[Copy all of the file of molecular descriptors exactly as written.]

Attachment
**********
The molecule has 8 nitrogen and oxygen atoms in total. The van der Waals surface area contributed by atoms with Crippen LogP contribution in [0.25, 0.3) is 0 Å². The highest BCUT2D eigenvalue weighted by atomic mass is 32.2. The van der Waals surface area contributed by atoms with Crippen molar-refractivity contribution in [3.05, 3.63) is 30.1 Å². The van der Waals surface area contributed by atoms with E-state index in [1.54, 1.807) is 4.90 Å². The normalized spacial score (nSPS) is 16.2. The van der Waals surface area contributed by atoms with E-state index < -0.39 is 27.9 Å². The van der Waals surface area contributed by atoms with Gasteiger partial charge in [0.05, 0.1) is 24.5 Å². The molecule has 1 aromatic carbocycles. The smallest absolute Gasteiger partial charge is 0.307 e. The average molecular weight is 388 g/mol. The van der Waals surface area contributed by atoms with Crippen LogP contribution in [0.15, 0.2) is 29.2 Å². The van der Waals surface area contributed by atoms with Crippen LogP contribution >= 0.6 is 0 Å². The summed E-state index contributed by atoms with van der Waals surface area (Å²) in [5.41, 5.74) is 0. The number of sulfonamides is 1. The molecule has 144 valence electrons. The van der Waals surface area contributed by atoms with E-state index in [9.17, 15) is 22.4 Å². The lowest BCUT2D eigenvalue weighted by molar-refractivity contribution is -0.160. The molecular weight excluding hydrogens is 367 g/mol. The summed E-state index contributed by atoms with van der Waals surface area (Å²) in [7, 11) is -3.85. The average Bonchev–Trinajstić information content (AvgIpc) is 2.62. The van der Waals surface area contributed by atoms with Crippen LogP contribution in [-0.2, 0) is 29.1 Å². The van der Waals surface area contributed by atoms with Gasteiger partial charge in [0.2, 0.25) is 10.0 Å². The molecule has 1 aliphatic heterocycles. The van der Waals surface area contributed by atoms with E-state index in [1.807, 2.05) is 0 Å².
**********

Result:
The molecule has 8 nitrogen and oxygen atoms in total. The van der Waals surface area contributed by atoms with Crippen LogP contribution in [0.25, 0.3) is 0 Å². The highest BCUT2D eigenvalue weighted by atomic mass is 32.2. The van der Waals surface area contributed by atoms with Crippen molar-refractivity contribution in [3.05, 3.63) is 30.1 Å². The van der Waals surface area contributed by atoms with E-state index in [1.54, 1.807) is 4.90 Å². The normalized spacial score (nSPS) is 16.2. The van der Waals surface area contributed by atoms with E-state index < -0.39 is 27.9 Å². The van der Waals surface area contributed by atoms with Gasteiger partial charge in [0.05, 0.1) is 24.5 Å². The molecule has 1 aromatic carbocycles. The smallest absolute Gasteiger partial charge is 0.307 e. The average molecular weight is 388 g/mol. The van der Waals surface area contributed by atoms with Crippen LogP contribution in [0.15, 0.2) is 29.2 Å². The van der Waals surface area contributed by atoms with Crippen LogP contribution >= 0.6 is 0 Å². The summed E-state index contributed by atoms with van der Waals surface area (Å²) in [5.41, 5.74) is 0. The number of sulfonamides is 1. The molecule has 144 valence electrons. The van der Waals surface area contributed by atoms with E-state index in [9.17, 15) is 22.4 Å². The lowest BCUT2D eigenvalue weighted by molar-refractivity contribution is -0.160. The molecular weight excluding hydrogens is 367 g/mol. The summed E-state index contributed by atoms with van der Waals surface area (Å²) in [7, 11) is -3.85. The average Bonchev–Trinajstić information content (AvgIpc) is 2.62. The van der Waals surface area contributed by atoms with Crippen LogP contribution in [-0.2, 0) is 29.1 Å². The van der Waals surface area contributed by atoms with Gasteiger partial charge in [0.2, 0.25) is 10.0 Å². The molecule has 1 aliphatic heterocycles. The van der Waals surface area contributed by atoms with E-state index in [1.807, 2.05) is 0 Å².